In the forest, Aaron and Holly discuss the incredible ‘Wood Wide Web’, the mycorrhizal network of mycelium fungi that allow trees to exchange resources with one another. This cooperation shows how living things are interconnected.

At Ngannelong - Hanging Rock, Aaron and Holly reflect upon its significance to Wurundjeri, Dja Dja Wurrung and Taungurung people. The story of Picnic at Hanging Rock came to its author, Joan Lindsay, in vivid and mysterious dreams. Joan Lindsay explored non-linear notions of time, and resonated with Einstein’s belief that ‘The distinction between past, present and future is only a stubbornly persistent illusion.’

Nearby, Aaron and Holly visit a 26,000 year old greenstone quarry calledWil-im-ee Moor-ring, with Uncle Dave Wandin as their guide. With Uncle Dave, Aaron and Holly connect with a sacred rock, before learning about the quarry site. The rare greenstone deposits here were made into axe heads, that were traded along an extraordinary and far-reaching trading network.

Episode 5

The Fires of Larapuna - Northeast Tasmania, tebrakunna country - larapuna, TAS (trouwunna – lutruwita)

Tuesday 7 September 8:00 pm

Everything in nature is in a relationship with everything else.

At the Bay of Fires, the intense orange lichen is a marriage of fungi and algae: the fungi provides structure, and the algae photosynthesises food. Together they flourish. Aaron and Holly venture onto sea country to St Helen’s Island to encounter the area’s last remaining seal colony, contemplating our bond with these curious creatures.

The Bay of Fires was given its English name in March 1773 name by Tobias Furneaux. It wasn’t because of the vivid orange lichen, but the many campfires along its beaches and headlands.

First Nations people have lived here for at least 42,000 years. Aaron and Holly meet academic and trawlwulwuy woman Emma Lee. She tells them women are of the sea, men are of the land, and everyone is from the night sky. For the trawlwulwuy there’s no notion of humans as separate from anything else in nature: everything is connected by the thread of kinship.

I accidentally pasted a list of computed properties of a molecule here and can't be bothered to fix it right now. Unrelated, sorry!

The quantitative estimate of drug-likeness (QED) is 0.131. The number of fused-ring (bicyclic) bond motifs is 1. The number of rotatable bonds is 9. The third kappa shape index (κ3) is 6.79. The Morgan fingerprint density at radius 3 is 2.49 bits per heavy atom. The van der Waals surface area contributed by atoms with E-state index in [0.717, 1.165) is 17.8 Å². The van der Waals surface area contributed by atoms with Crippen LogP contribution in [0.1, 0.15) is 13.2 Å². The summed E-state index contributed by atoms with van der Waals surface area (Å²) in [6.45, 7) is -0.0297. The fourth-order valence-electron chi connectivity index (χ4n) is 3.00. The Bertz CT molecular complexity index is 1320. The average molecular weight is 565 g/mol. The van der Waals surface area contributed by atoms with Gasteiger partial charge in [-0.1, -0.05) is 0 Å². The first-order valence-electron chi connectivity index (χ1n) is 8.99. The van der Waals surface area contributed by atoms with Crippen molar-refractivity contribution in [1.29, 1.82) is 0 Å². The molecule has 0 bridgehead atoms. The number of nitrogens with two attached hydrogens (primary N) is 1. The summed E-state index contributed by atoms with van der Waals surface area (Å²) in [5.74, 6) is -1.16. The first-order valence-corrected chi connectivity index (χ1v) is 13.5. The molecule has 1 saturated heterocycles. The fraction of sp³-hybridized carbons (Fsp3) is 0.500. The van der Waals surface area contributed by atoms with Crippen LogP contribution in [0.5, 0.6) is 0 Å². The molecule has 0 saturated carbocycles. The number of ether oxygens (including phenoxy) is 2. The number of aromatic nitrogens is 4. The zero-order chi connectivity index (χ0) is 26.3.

Venturing inland to the forests of The Blue Tier, Aaron and Holly discover rock carvings which elders believe were once part of ceremony. They visit an old tin mining tunnel, where Chinese migrants lived and worked. In the forest they encounter an enormous Swamp Gum that’s believed to be the widest tree in Australia. Holly pens a message to this gentle giant.

Near Anson’s Bay inthe Black Peppermint Gum Forest, we meet Jamie Graham-Blair, a trawlwoolway pakana and science student. He tells Aaron and Holly that the trees are his ancestors, his kin. He leads us to a Gathering Site, anenormous hill composed entirely of seafood shells, where his ancestors met for at least 10,000 years. Together they imagine the gatherings here.

Incredibly chuffed to be part of this very meaningful series. Gentle, healing, thoughtful - all the things we need right now. I’m on Ep 3 tonight 8pm | @abctv as well as Senior Kaurna man Uncle Mickey O’Brien to explore SA’s Mount Lofty Ranges & the Fleurieu Peninsula.

Season finale (episode 8) is tomorrow night, September 28 when Aaron and Holly visit Arrernte country in central Australia.